That a single cent of public money was spent on the Fifa World Cup is a disgrace. The fact that the Brazilian government has contrived to spend between 15 and 20 billion US dollars on the recent jamboree of football is unfathomable. Let’s make one thing clear: if sport has long been seen by many as a cash cow, the World Cup is a bovine money-printing machine of truly gargantuan proportions. Between administrators, television stations, sponsors, sports apparel conglomerates, producers of food, soft drinks, not to mention beer and yes, even players, agents and coaches, there are a multitude of snouts in the trough. And there’s room for them all.
According to Forbes, Brazil 2014 is estimated to generate US$4 billion in revenue for Fifa. It’s not hard to see why. About 3.2 billion people (46 per cent of the world’s population) watched at least one minute of the last World Cup in South Africa in 2010. In fact, an average of 188.4 million watched each match. It’s not that Fifa needs public money to hold the World Cup, it’s just that the tournament would be a little bit more work and a little less profitable without it. That is not the people of Brazil’s problem.
That the World Cup is such a massively profitable, massively popular event is reason enough for it to be considered beyond the realms of public funding. But the poverty endemic in Brazil is a further reason the World Cup should never have received so many tax dollars. Eighteen per cent of Brazilians live in poverty. Indeed, minutes from the Arena Corinthians in São Paulo — a stadium which cost US$450 million — thousands live in tents and under plastic tarps. The stadium hosted just six World Cup games. And the cost of the Mané Garrincha stadium in Brasilia blew out to US$900 million, triple the original cost estimate, as a result of fraud. Outrage over the ties between politicians and contractors triggered protests last year.
The money spent by the government on the World Cup could be spent on education or health. Or, even better, left in the hands of the Brazilian people so that entrepreneurs of all shapes and sizes can create jobs and wealth in what is now a sluggish economy after almost a decade of strong growth. But even if Brazil was the richest country in the world, there is a broader philosophical issue with governments funding elite sport. Elite sport is a fine thing, but it’s not a universally adored pastime. Though on the surface they may appear to be few and far between, there are many Brazilians who don’t care about football (one in four believe the World Cup will harm Brazil’s image). How is it fair that their income has been used, against their will, to finance a luxury they have no interest in?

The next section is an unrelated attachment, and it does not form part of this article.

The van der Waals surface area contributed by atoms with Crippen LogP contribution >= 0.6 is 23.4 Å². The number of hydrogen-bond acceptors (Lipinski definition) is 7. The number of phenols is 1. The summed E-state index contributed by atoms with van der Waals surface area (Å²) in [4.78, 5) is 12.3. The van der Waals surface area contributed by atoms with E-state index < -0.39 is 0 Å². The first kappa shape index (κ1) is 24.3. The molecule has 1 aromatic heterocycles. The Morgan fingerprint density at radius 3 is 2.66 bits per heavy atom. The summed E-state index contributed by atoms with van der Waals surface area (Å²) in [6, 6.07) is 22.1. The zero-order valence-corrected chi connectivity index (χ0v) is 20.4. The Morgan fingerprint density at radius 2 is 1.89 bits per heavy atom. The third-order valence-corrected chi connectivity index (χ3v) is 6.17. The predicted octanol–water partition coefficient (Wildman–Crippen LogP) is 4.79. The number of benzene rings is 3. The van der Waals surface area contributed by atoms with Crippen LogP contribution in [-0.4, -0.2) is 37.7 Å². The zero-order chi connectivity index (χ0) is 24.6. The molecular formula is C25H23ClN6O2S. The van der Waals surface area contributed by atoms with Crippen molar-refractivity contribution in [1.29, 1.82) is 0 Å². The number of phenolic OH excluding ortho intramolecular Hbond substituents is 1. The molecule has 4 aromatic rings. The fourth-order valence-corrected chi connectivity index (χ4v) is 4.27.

Unfortunately, this is a situation that is unlikely to change soon. Governments are lining up to host and fund the World Cup — including Australia. The bidding process is notoriously corrupt with various Fifa officials removed over the years for accepting extravagant ‘gifts’.
Some, including the government of Brazil, will argue that the economic benefits of the World Cup taking place outweigh the cost. And it’s true that the almost a million fans who partied their way across Brazil will have been a tremendous economic boon for some. But the economic benefits of big events like the World Cup and the Olympics are generally exaggerated. For example, Time estimates that Brazil will end up with only about US$500 million in tourist spending — a paltry sum compared to the outlay stated above.
The real reason why governments are willing to fork out such grotesque amounts of their people’s hard-earned for a football tournament is that politicians have long since recognised the benefits of being associated with their nation’s sporting heroes. It is no coincidence that Brazil’s President Dilma Rousseff chose to formally launch her re-election bid during the tournament.
All of this is not to say that the World Cup is a bad thing. Far from it, the World Cup is a wonderful sporting event that captures the imagination of the entire globe. But it is morally untenable that some of the poorest amongst us (or anyone for that matter) end up footing the bill against their will.
Peter Gregory is a research fellow at the Institute of Public Affairs and recently returned to Australia after attending the World Cup in Brazil.
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